Say a pharmaceutical company wants to know their new Drug X works to lower blood glucose in people with T1D. To show that it’s Drug X causing any improvements in blood glucose, scientists need to: have two groups of people (those who get Drug X and those who do not); make sure participants and themselves (the scientists) don’t know who is getting Drug X (a double-blinded study) which usually involves another treatment or a placebo to the non-Drug X folks; ensuring people who get Drug X are similar enough to people who don’t; and even more to show a difference in blood glucose is because of Drug X and not something else.

Survey Research

Not all research questions are interested in whether one thing causes another. Sometimes, it’s enough to know more about whether one thing is related to another thing and what that relationship looks like.

Survey research is often used to understand these kinds of non-causal relationships, or correlations. Surveys – or questionnaires – involve asking people about their experiences. We can ask open-ended questions (“Tell me about your experience with a low blood glucose event in the past month – what happened?”), stick with numbers (“How many times have you had a low blood glucose in the past month?”), or have participants quantify complex experiences (“In the past week, how much of an impact have low blood glucose events had on your sleep?”) by responding on a set scale (“Not at all” to “Extremely Large”).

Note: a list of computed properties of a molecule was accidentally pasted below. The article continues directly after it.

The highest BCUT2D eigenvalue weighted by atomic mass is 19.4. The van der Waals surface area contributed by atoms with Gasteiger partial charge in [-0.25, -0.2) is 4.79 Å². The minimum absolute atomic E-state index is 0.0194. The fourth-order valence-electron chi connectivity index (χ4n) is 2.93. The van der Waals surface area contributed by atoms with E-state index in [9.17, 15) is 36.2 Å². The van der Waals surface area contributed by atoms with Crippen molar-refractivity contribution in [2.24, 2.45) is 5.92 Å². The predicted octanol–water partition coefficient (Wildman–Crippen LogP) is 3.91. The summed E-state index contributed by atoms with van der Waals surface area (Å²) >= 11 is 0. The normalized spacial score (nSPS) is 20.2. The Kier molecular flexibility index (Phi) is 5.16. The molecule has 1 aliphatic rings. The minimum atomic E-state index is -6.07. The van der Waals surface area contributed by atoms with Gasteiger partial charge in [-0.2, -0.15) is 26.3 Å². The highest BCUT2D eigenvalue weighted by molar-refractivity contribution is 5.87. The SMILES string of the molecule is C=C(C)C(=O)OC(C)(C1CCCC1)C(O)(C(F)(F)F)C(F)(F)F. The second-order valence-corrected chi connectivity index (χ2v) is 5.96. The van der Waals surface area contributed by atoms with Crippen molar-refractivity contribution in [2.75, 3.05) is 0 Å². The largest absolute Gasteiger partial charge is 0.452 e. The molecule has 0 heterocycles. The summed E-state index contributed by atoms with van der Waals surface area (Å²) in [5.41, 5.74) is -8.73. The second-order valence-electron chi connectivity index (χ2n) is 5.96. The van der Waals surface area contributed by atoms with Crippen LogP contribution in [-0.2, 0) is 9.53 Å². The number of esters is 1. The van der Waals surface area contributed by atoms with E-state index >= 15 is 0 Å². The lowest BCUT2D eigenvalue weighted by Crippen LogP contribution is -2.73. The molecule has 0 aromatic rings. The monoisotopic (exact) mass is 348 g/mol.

Surveys have the potential to reach a lot of people. More people means greater understanding of more experiences – which is usually (though not always) more accurate. But there are limits to the conclusions we can draw when we use surveys.

We can only look at associations. If we ask people how many low blood glucose (BG) events they had in the past month and answer questions about depressive symptoms, we might find that people who report a higher number of low BG events also report more depressive symptoms. Does this mean low BG causes depression?

No! It could be that more depressive symptoms lead people to do something different in their management that then leads to low BG events. Or there could be many other explanations.

Although we can’t show causality, it might be a very useful answer to know that low BG events are related to depressive symptoms. With survey research, we can understand complex relationships between people’s experiences and estimate the amount of impact one thing (like low BG) has on another (like depressive symptoms).

Qualitative Research in Focus Groups

Qualitative research can be done with surveys – like in the example above – but also can use a structured interview or discussion. The goal of qualitative research is to understand people’s lived experiences in their own words.